This very question has been something that I have personally wondered about since I decided to go into ministry. My fiance and I debated it for weeks until I decided that, despite having the scriptures right in front of me, I had to ask my pastor. I was told that that Bible says that Salvation to us is a gift given by our loving God and that it’d be out of God’s character to take back the gift He gave to us, but that if we ourselves return the gift, we no longer have it. I cannot believe that someone who once lived for God and now has no relationship with Him and sins despite knowing what they once knew to be their life’s rule, can still enter the gates of Heaven. While eternal security seems ideal and very appealing to many people, I believe it is false doctrine.
This very questions of eternal security was one that plagued me ever since I decided I wanted to go into ministry. I debated the subject with my fiance for weeks before I chose to ask my pastor about the subject, despite having the scriptures in front of me.
His answer was something along these line: Our salvation is a gift given to us by our loving God. It is out of God’s character to take away something He gave us to have for all eternity, however, if we choose to return the gift then the gift is no longer ours.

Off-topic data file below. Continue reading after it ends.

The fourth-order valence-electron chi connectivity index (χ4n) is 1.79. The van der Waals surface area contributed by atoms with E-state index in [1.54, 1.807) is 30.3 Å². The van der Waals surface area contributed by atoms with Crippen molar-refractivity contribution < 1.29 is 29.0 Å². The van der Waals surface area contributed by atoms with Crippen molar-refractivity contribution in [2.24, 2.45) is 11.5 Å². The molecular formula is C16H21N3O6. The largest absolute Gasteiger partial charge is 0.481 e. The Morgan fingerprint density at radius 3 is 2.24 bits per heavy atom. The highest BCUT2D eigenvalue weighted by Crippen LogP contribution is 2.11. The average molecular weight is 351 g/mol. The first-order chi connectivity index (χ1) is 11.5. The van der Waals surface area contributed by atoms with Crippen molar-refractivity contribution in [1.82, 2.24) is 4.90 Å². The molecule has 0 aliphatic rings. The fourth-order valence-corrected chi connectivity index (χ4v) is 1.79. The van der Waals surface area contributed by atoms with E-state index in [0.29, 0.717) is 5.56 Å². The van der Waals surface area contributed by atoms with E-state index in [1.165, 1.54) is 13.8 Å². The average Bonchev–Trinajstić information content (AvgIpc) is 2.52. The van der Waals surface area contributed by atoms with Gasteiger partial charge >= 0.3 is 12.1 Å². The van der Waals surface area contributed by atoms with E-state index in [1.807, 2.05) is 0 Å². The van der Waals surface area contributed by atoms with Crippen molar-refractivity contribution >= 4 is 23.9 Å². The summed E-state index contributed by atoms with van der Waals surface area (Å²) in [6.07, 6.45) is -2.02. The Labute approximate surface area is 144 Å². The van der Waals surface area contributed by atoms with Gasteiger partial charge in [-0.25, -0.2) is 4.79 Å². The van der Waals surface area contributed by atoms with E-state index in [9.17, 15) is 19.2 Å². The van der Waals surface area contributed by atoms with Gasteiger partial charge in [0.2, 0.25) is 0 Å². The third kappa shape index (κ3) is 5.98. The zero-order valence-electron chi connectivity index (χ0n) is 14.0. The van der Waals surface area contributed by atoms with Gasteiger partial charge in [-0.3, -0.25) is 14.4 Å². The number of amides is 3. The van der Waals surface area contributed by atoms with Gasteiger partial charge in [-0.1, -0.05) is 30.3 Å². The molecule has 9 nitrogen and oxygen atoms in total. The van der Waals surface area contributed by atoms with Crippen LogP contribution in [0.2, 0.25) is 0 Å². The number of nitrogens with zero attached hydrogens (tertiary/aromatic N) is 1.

I cannot bring myself to believe that someone who once lived for God and is now currently and willingly living in sin (despite knowing what they know about sin and the Bible) will be welcomed into the gates of Heaven.
The idea of eternal security does sound ideal and I am sure that it is appealing to many who are just learning about the faith, however I do firmly believe that it is false doctrine. Forfeiting ownership of anything (in every instance including the salvation which God gave to us) means it legally isn’t yours anymore and therefore, you cannot use it nor claim it.
Nasario, what if “salvation” is not even what many Christians conceive it as… and it is not something that comes or goes? One of the big problems in the popular conception: Just what kind or duration of sinning is that which indicates one has “given back” the gift? Can anyone determine? Even for oneself?
I think that if we look at the scripture in the sense of the author talking to new converts that are about to experience great persecution then it is simple to see that we should not fear the opinion of other people, but rather continue to fear God, because the fear of God is the beginning of wisdom. (Proverbs 9:10). I believe that the author of Hebrews would just be reminding the audience of the letter that their new faith is not something to be afraid of, but rather, to stand up against their persecutors and stay strong in their faith not only in the easy times of life, but in the struggling times as well. This brings to mind a verse in Philippians by Paul were he says, “to live is Christ and to die is gain.” (1:21) This aspiration by Paul is a fearlessness in life as to what may come of him in times of struggle, and this is the same type of idea being expressed in Hebrews through the verses about not renouncing your faith.